Rustic charm meets opulent décor inside The Old Warsaw, where white tablecloths and burgundy drapes mingle with chandeliers and grand paintings, setting the scene for decadent plates of French continental cuisine honed over six decades. Dishes range from classic French fare such as escargot and chateaubriand to braised pheasant and roasted duck, all of which can be paired with any of 460 wines procured from regions such as Europe, North America, and South America. As diners sample rich seafood crepes and lobster bisque, live musicians tickle eardrums with soft melodies, special songs for birthdays and proposals, and occasional legal advice.
Cuisine Type: Contemporary French
Most popular offering: Mussels, poached egg, lemon sole
Delivery / Take-out Available: No
Alcohol: Full bar
Number of Tables: 11?25
Outdoor Seating: Yes
Parking: Parking lot
Handicap Accessible: Yes
Pro Tip: Please let us know of any special occasions or specific instructions for your evening.
Scott Gottlich's passion for food stemmed from his childhood experiences, but his wife Gina didn't discover her love of the culinary arts until later in life. That passion, and perhaps a bit of kismet, led her to leave her college career path and start working as a captain at Aubergine, where Scott was honing his skills in the kitchen. There, she and Scott met for the first time, and began their romance, as well as a journey toward opening their own restaurant. These days, Scott puts his culinary talents to work in the kitchens of the couple's first restaurant, Bijoux, while Gina uses her refined, sommelier-trained palate to assemble the wine list.
It's a winning combination. Bijoux holds numerous awards, including a four diamond rating from AAA and a callout in Bon Appetit as one of the country's Best New Restaurants in 2007. Scott himself received accolades from Restaurant Hospitality as a Rising Star of the culinary world, and he continues to earn acclaim with dishes such as his kataffi-wrapped prawns. He cooks them until they're lightly crisped before topping them with a spinach emulsion, goat cheese sauce, and roasted beets. Scott says he wants every item on the menu to have clean flavors that "express the full voice of the ingredients." It's a true culinary challenge, as few chefs can still get vegetables to sing after they've been cooked.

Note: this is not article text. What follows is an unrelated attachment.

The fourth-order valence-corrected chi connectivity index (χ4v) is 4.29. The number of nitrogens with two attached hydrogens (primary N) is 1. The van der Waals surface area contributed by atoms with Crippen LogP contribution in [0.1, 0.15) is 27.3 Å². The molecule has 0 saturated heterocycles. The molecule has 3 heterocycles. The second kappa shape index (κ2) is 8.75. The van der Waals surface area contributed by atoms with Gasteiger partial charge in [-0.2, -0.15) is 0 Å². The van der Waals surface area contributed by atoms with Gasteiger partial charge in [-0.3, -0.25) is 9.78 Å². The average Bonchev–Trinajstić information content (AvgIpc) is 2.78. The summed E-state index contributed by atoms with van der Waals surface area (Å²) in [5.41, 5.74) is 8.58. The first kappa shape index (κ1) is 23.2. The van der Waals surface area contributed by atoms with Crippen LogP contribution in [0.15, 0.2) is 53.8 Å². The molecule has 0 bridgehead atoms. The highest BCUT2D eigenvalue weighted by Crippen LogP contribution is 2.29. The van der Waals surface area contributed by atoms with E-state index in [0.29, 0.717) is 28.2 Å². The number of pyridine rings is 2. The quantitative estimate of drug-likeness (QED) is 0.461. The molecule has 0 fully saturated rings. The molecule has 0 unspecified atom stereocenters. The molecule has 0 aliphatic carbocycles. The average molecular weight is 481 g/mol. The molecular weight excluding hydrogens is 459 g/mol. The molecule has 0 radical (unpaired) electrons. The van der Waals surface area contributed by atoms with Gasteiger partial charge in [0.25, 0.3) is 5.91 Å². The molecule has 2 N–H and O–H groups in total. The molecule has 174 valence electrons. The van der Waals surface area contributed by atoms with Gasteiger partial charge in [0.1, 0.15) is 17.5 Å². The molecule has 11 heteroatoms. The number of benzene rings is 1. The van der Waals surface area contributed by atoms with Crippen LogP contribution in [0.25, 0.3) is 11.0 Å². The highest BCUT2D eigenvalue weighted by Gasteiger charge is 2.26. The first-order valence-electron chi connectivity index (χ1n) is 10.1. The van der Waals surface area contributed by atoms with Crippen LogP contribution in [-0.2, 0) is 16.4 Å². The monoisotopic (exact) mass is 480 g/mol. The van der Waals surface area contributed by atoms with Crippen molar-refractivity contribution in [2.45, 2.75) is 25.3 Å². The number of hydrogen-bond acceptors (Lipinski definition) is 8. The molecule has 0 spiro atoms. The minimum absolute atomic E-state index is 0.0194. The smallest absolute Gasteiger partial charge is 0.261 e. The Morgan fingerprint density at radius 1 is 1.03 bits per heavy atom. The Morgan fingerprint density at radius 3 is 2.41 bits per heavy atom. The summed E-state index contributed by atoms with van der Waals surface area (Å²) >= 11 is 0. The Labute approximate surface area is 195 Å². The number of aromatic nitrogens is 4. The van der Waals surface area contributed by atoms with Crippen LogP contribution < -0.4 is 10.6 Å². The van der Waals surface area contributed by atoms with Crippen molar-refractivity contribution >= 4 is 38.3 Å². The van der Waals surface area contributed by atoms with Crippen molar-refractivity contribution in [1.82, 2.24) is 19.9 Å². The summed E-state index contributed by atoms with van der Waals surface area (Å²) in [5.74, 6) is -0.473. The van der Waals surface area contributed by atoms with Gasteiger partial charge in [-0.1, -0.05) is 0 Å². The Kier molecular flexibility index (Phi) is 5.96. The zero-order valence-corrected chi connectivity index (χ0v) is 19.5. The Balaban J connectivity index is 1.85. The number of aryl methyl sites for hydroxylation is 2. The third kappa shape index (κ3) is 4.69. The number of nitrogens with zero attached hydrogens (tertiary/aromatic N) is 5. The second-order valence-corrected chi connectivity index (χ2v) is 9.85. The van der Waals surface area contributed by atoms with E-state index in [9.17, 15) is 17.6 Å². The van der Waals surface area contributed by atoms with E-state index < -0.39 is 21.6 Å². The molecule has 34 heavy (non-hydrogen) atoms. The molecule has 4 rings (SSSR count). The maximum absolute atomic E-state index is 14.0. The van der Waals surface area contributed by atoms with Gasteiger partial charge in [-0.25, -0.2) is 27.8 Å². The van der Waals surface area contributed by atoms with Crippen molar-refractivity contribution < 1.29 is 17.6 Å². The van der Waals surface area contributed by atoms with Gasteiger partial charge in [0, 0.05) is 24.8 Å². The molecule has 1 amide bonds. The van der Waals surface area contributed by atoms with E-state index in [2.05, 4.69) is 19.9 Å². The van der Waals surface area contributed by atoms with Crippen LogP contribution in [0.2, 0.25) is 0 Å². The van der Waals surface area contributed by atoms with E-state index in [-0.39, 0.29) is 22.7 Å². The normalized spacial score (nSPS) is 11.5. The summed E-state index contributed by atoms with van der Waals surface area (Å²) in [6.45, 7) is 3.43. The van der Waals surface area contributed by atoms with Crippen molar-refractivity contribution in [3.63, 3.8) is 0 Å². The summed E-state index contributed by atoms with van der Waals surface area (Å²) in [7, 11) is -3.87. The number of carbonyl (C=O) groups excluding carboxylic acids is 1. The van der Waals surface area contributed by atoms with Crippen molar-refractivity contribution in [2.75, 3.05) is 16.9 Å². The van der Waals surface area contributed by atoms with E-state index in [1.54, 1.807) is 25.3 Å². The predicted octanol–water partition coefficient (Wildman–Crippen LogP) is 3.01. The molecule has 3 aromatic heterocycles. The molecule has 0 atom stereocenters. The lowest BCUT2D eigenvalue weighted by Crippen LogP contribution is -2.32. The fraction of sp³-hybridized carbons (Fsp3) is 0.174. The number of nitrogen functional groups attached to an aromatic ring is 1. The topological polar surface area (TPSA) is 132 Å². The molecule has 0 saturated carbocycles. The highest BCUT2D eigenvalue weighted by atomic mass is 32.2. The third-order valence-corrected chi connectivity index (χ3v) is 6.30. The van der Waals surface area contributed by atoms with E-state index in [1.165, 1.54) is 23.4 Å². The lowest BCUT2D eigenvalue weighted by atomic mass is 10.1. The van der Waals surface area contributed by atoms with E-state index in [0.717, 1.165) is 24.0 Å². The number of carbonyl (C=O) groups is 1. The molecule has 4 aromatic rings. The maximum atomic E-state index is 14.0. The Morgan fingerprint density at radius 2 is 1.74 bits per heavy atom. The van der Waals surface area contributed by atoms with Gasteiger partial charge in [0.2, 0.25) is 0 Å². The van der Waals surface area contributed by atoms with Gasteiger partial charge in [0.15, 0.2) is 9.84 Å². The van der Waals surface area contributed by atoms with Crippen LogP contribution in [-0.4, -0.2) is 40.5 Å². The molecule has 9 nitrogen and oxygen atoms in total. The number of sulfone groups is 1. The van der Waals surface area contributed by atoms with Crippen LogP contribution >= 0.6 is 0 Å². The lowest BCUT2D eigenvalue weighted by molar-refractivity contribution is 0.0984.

Thanks to ovens imported from France, Rise No. 1’s chefs bake soufflés to a perfectly fluffy texture every time—and it only takes about as long as cooking a steak to medium. But what lies within changes with each soufflé—fillings span the savory, including jambon and gruyere or escargot, and the sweet, such as fruit, bread pudding, or notes of affirmation written by the in-house mom. No matter which side of the spectrum you land on, rest assured that the ingredients hail from local and organic vendors whenever possible, and the herbs are cut fresh from an on-site garden. That extends to the non-soufflé menu items, such as marshmallow soup, artisanal cheese platters, and petite asiettes (small plates of French cuisine). The staff’s commitment to sustainable practices doesn’t end with the menu. Drinking glasses are crafted from recycled wine bottles, bookshelves that hold used French and American classics were once mere sawdust, and many of its doors guarded the entrances to temples or houses in their former lives. Authenticity abounds in equal measure to eco-friendly practices, as well. Antique European silver-plate flatware adorns tables, hand-embroidered French linen serviettes protect laps, and an 18th-century desk serves as a private dining table.
This little French bistro is a Bishop Arts District favorite, inspiring crowds with a Saturday and Sunday brunch and giving off a quaint, slightly hidden vibe. Billing itself as a neighborhood bistro, Boulevardier’s menu is both French-inspired and Dallas-honed, with a tremendous selection of homemade goodies, fresh oysters and wonderful bouillabaisse. A wine list covers more than 120 bottles, while meatier menu mainstays include charcuterie plates, grilled grass-fed hamburgers and a crispy duck pappardelle. The space’s casual vibe translates well to the décor, full with natural lighting and fatigued walls, hanging gilded mirrors and a tall shelf of bottles that display the day’s drinkable offerings.
Crepes for U dishes out pancake-like delights oozing with sweet and creamy fillings. The Chocco Rocco, for instance, is a clinic in decadence: scoops of vanilla ice cream wedge within a chewy crepe shell as a hazelnut-chocolate spread provides a creamy bed for crunchy chocolate sprinkles. Other crepes incorporate fresh fruit, butterscotch sauces, and fresh cream into the equation, resulting in indulgent desserts that could sweet talk their way into the most exclusive of CIA headquarters. Customers can even customize their crepes with extra scoops of butter pecan, Kona coffee, and double caramel dulce ice cream.
Affectionately dubbed "a little piece of France" by Christina Rowland of Real Frisco, Cafe Trottoir et Patisserie transports taste buds with Parisian-style bistro fare for lunch, dinner, and Sunday brunch. Dishes feature simple, elegant preparations, with numerous sauces and vinaigrettes drizzled across seared tuna steaks and roasted duck breasts. Mimicking money-booth contestants, pear and goat cheese step into a salad arena, where they compete to snatch the most pecans out of a slippery shower of lavender-honey vinaigrette. The steak frites' Black Angus terres major is pan-seared with red-wine pan jus and laid on a plate of pommes frites and baby greens.
Indoor meals unfurl under brass chandeliers bearing clusters of golden lamps. In fair weather, the sun-dappled outdoor terrace surrounds tables in tall trees bookended by stucco walls and a large outdoor fireplace.